The annual show (every August) is run by the Agricultural, Horticultural and Industrial Society. This year will include Cattle, Goats, Heavy Horses, Ponies, jumping, local produce, Rabbits, Vintage Tractors & Scarecrows and much more. More details to follow soon on the Rosedale Show’s website.
Welcome to the Rosedale blog. This is where we share news and information about events in Rosedale and the wider community throughout the year. You’ll also find news about the village timetable, our micro enterprises, school events, clubs, and lively socials.
The coffee morning held in the Coach House Inn on Saturday 6 May was in aid of the Guide Dogs For The Blind.
Guide dogs Ivor and Zane.
The coffee donations and raffle raised £250 for this very worthy cause. Many thanks to Angela Gage for organising the morning, to Margaret, Carol and Janet for running the raffle and to the Coach House team for hosting the event.
Most people living in the dale will have seen that a film production company has been at work in the village for the last few days, but visitors and others might like to know what is happening. The programme being made is a six part sitcom for ITV starring the comedian Jack Dee, with a working title ‘Bad Move’ . The scenario involves a couple, Steve and Nicky (Jack Dee and Kerry Godliman) moving ‘oop North’ to take over a run-down village store and the amusing encounters they have with locals and so on. The series is due to air sometime in the Autumn, but other than that little else is know at this stage. Some scenes from the recent activity:
Anyone recognise Abbey Stores?
Arrival of the most important vehicle, the dining bus.
Setting up for filming
Base camp on the Milburn Field
Jack Dee wondering what’s happening next!
It’s Raining In Rosedale
The company is moving on to other parts of the county on Friday including a session in Harrogate, before moving back to London to complete filming and editing. It has been a fascinating process to watch and we wish them well for the rest of the their time in Yorkshire.
Finally, many thanks to David Seaton, the location manager and his assistant Eugene for their help in allowing access to locations.
The dippers here on the River Seven are busy nesting. One pair got off to a very early start, the female having laid five eggs by 23 March. With an incubation period of 16-17 days all had hatched by 9 April. The chicks are fed at the nest for 18-20 days by both adults but these nestlings have been a bit slow to leave home and finally the last one was seen leaving the area of the nest this morning (1 May). Although they don’t yet have the clear white front of the adult bird they still bob or dip just like them. Unmistakable. Nature at its best. Updale Natural History Recorder
You just never know what is up in them there trees here in Rosedale. This little bat was roosting high up on the bark of an ash tree yesterday. Today it would seem it favoured a peep in the hole when it fell asleep. Updale Natural History Recorder
These beautiful wheatears are back in their numbers up on the edge of the moor. The male has a grey back and crown and a striking black eye-stripe with a white stripe above called a supercilium. The female has altogether browner colouring with a cream supercilium. Both have buff underparts and a white rump and both have a characteristic bob and flick action. You should see them from the old railway line on the east side of Rosedale and at the top of Chimney Bank. Worth getting your walking boots on. Updale Natural History Recorder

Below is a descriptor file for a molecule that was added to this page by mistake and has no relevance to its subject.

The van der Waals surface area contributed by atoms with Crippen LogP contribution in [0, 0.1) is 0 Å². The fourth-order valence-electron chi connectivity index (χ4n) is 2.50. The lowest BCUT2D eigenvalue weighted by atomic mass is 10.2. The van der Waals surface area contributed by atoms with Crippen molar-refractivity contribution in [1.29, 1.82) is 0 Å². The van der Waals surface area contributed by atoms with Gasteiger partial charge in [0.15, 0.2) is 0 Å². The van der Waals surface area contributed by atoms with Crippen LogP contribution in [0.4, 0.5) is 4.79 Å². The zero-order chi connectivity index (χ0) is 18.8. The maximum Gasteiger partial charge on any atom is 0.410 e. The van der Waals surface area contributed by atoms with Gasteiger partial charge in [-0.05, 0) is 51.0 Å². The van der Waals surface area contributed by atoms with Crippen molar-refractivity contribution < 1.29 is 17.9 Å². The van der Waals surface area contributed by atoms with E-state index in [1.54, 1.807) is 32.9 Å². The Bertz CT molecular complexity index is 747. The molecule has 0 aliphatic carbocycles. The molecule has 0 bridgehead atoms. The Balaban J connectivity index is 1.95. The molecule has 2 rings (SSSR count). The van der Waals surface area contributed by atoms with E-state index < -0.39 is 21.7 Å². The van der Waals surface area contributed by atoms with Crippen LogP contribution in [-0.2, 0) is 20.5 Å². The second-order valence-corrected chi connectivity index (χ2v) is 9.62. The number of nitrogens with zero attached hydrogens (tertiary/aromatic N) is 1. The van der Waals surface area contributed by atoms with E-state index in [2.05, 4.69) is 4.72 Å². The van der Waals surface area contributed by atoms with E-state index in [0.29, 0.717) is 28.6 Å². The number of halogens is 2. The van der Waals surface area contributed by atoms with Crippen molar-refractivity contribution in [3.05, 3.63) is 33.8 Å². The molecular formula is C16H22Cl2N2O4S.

The Rosedale History Weekend held at the Updale Reading Room was very well attended, helped by the excellent weather with visitors, many from out of the dale, enjoying a wide display of industrial, social and natural history material on show. The renowned Kildale industrial historian, Malcolm Bisby gave a fascinating talk on Saturday on the development of the Rosedale branch on the North Eastern Railway and over thirty people (and three dogs) took part in the walks ups to East Mines over the two days
Rosedale Railway Talk with Malcolm Bisby
Ruby May dissecting owl pellets with Elspeth Ingleby from the National Parks
History Walkers 22 Apr 17
History Walkers 23 Apr 17
Many thanks to Tom Mutton and Eslpeth Ingleby of the TELI team, to the Ryedale Folk Museum for the loan of mining artifacts, to Janet, Margaret and Carol for the splendid array of refreshments, to the members of the Rosedale History Society who helped host the event and make it such a success and to Jimmy Barraclough for the use of his field for parking.
Over Easter this chaffinch has laid her eggs which she is now incubating. She will sit for up to 13 days before they hatch. The nest is commonly built in a fork of a tree or bush and is a deep cup made of moss and lichen and lined with feathers. Updale Natural History Recorder
Updating Tony on the history of mining at Bank Top
Oops, a false start! Although the episode of Tony Robinson’s Coast to Coast programme which aired on Channel 5 at 8.00pm on Good Friday was supposed to cover the North York Moors, not much was shown until near the end. However, next week’s programme on Friday 21 April at 8.00pm on Channel 5 will show much more of the NYMs and will include a segment on Rosedale or so we understand. Set your recorders on if you can’t watch at the time, or catch-up later. Should be interesting and a good run-in for the Land of Iron History Days at the Updale Reading Room on 22 and 23 April from 11 to 4.30 pm each day.
Another lovely butterfly is on the wing this weekend. The green hairstreak is a small butterfly found on the moor here in Rosedale favouring the bilberry plant. It can be hard to spot as its wings underneath are bright green and very similar in colour to bilberry leaves. When it lands it immediately closes its wings blending perfectly in to the background. Often seen in sunny sheltered positions. Updale Natural History Recorder